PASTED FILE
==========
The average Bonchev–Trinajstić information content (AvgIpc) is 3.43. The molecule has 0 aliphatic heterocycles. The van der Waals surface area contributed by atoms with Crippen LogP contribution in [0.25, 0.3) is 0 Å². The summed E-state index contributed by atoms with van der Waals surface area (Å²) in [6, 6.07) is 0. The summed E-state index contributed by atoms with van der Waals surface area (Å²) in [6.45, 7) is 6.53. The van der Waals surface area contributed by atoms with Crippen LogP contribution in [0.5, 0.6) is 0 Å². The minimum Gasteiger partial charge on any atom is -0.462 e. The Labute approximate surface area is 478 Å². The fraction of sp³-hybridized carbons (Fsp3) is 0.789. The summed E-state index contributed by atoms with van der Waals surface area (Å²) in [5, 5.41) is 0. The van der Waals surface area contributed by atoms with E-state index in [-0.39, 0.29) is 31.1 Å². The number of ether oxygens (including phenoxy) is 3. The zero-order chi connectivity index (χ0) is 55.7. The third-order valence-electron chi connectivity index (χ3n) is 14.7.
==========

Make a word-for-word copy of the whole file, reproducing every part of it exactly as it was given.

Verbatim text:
The average Bonchev–Trinajstić information content (AvgIpc) is 3.43. The molecule has 0 aliphatic heterocycles. The van der Waals surface area contributed by atoms with Crippen LogP contribution in [0.25, 0.3) is 0 Å². The summed E-state index contributed by atoms with van der Waals surface area (Å²) in [6, 6.07) is 0. The summed E-state index contributed by atoms with van der Waals surface area (Å²) in [6.45, 7) is 6.53. The van der Waals surface area contributed by atoms with Crippen LogP contribution in [0.5, 0.6) is 0 Å². The minimum Gasteiger partial charge on any atom is -0.462 e. The Labute approximate surface area is 478 Å². The fraction of sp³-hybridized carbons (Fsp3) is 0.789. The summed E-state index contributed by atoms with van der Waals surface area (Å²) in [5, 5.41) is 0. The van der Waals surface area contributed by atoms with E-state index in [-0.39, 0.29) is 31.1 Å². The number of ether oxygens (including phenoxy) is 3. The zero-order chi connectivity index (χ0) is 55.7. The third-order valence-electron chi connectivity index (χ3n) is 14.7.